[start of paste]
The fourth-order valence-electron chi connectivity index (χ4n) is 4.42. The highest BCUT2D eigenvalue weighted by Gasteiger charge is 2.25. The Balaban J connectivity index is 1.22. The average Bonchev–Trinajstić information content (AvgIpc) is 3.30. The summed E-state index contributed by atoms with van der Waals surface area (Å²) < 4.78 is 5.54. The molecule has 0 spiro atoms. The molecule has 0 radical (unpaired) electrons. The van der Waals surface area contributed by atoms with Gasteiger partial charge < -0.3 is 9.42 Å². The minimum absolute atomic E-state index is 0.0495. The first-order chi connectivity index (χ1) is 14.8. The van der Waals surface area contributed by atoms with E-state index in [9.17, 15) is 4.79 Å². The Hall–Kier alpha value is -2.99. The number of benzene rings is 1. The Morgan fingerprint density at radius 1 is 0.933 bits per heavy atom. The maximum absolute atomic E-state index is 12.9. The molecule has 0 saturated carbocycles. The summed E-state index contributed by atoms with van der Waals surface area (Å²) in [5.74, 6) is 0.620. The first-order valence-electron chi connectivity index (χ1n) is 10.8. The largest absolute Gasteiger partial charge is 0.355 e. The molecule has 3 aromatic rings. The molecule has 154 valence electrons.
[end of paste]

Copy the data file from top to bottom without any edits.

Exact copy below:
The fourth-order valence-electron chi connectivity index (χ4n) is 4.42. The highest BCUT2D eigenvalue weighted by Gasteiger charge is 2.25. The Balaban J connectivity index is 1.22. The average Bonchev–Trinajstić information content (AvgIpc) is 3.30. The summed E-state index contributed by atoms with van der Waals surface area (Å²) < 4.78 is 5.54. The molecule has 0 spiro atoms. The molecule has 0 radical (unpaired) electrons. The van der Waals surface area contributed by atoms with Gasteiger partial charge < -0.3 is 9.42 Å². The minimum absolute atomic E-state index is 0.0495. The first-order chi connectivity index (χ1) is 14.8. The van der Waals surface area contributed by atoms with E-state index in [9.17, 15) is 4.79 Å². The Hall–Kier alpha value is -2.99. The number of benzene rings is 1. The Morgan fingerprint density at radius 1 is 0.933 bits per heavy atom. The maximum absolute atomic E-state index is 12.9. The molecule has 0 saturated carbocycles. The summed E-state index contributed by atoms with van der Waals surface area (Å²) in [5.74, 6) is 0.620. The first-order valence-electron chi connectivity index (χ1n) is 10.8. The largest absolute Gasteiger partial charge is 0.355 e. The molecule has 3 aromatic rings. The molecule has 154 valence electrons.